10 Things To Consider Before Replacing Your Flat Roof

When the time comes to replace your flat roofing system there are several things to think about that can improve the performance of your next roof. There are plenty of factors that can contribute to the failure of a flat roof, including improper slope, poor drainage, and structural problems. The location and use of the building will bring up other considerations such as R-Value, wind uplift, and fire resistance.

The guidelines in part one and part two of this post will help ensure that your next roofing system lasts longer than the one you’re replacing.


The slope of your roof system is the key player in how well your roof sheds water. Ponding water, the biggest problem among commercial or flat roofing systems, is caused by insufficient roof slope. When a poorly sloped roof starts to leak, the leaks will be much more severe for the fact that the water has nowhere else to go. There are older flat roofs out there that are performing satisfactorily with slopes of just 1/8″ per foot, however, it is generally recommended that the slope be a minimum of 1/4″ per foot in order to minimize ponding water on the roof surface and prevent subsequent leaks.

Roof Drainage

As your roof’s slope sheds water, your roof’s drainage system disposes of it. And, an inadequate drainage system will cause many of the same problems that improper slope will. Whether you’re using internal drains, scuppers or gutters and downspouts, the roof drainage system needs to be matched to the size and slope of your roof. As the slope of your roof increases, the volume of water that is routed to the drainage system will increase. Stop and ask yourself if there are enough drains, if the scupper openings are large enough, or if your gutter system is large enough handle the volume of water expected to hit your roof.


Your insulation’s ability to resist heat transfer is determined by its R value. The higher the R value, the better. Consider your roof’s existing R-value and how it affects your heating & cooling costs. Not only will adding insulation improve your R value, but if your roof’s slope is inadequate, using tapered insulation can be a more cost-effective solution than structurally altering the roof. It is the best way to insulate a flat roof and by adding thickness to the taper, it increases your R-value.


Another important thing to think about is the weight your roofing system can support, which is typically expressed in pounds per square foot (PSF). Roofs are generally engineered to handle projected wind and snow loads based on regional, historical data.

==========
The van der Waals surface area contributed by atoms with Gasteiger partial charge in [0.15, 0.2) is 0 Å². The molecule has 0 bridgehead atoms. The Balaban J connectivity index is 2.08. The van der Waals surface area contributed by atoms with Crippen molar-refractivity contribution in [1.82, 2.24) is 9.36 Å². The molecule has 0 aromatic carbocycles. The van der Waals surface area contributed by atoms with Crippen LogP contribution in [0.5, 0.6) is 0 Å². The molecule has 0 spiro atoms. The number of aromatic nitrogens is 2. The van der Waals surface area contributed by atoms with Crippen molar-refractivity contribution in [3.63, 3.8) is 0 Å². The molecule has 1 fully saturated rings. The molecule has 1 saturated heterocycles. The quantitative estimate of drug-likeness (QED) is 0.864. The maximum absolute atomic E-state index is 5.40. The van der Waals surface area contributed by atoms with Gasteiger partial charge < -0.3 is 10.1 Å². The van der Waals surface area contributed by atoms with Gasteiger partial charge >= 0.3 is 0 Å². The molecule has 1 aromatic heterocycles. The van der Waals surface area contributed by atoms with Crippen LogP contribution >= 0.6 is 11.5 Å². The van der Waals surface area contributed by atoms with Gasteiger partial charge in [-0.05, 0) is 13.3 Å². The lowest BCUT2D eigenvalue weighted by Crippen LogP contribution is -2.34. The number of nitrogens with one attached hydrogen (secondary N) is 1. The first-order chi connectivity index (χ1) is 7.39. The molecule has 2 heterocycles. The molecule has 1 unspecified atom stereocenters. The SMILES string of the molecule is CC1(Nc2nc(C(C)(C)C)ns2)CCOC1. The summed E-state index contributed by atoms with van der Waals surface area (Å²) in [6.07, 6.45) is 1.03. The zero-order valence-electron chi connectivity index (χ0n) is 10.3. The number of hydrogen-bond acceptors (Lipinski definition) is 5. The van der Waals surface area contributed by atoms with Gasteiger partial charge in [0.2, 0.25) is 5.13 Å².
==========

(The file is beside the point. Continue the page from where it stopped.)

Let’s say your original built-up roof system was installed with a structural load of 2 PSF. This value would have also dictated the framing that was required to accomplish the desired structural strength. Now, let’s say you’re considering a modern single-ply EPDM membrane roof system as a replacement, and your prefer a ballasted system since it’s typically the least expensive. Ballasted systems usually have a structural load of around 10-12 PSF. The additional weight load placed on the roof structure (even if the old roofing system was removed) could easily cause the roof to collapse. Therefore, it is crucial to compare the weight of the new roof system to the limits of the original roof system that the building was designed around. Consult with an engineer if you aren’t sure about how much weight your roof structure can safely handle.


If your roof deck has structural problems this is another important element to contemplate when replacing your roof system. Wood-framed roofs often have joists that have bowed from years of constant load. This can cause water to pond in the middle of the roof. Maybe your roof decking has weird elevation changes from previous instances of construction and remodeling. Whatever decking issue you may be facing, it’s critical that these aspects are factored into your roof replacement project. If your roof structure has deficiencies and you decide to install a new roof system over the existing one, the new roof will have the same problems. You will have the best opportunity to address structural issues is the existing roof system(s) are removed down to the decking.

Find the last 5 flat roofing considerations in Part 2 of this post!

If it’s time to repair or replace your flat roof, check out our commercial roofing page and contact us today.




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10 Things To Consider Before Replacing Your Flat Roof, Part 2

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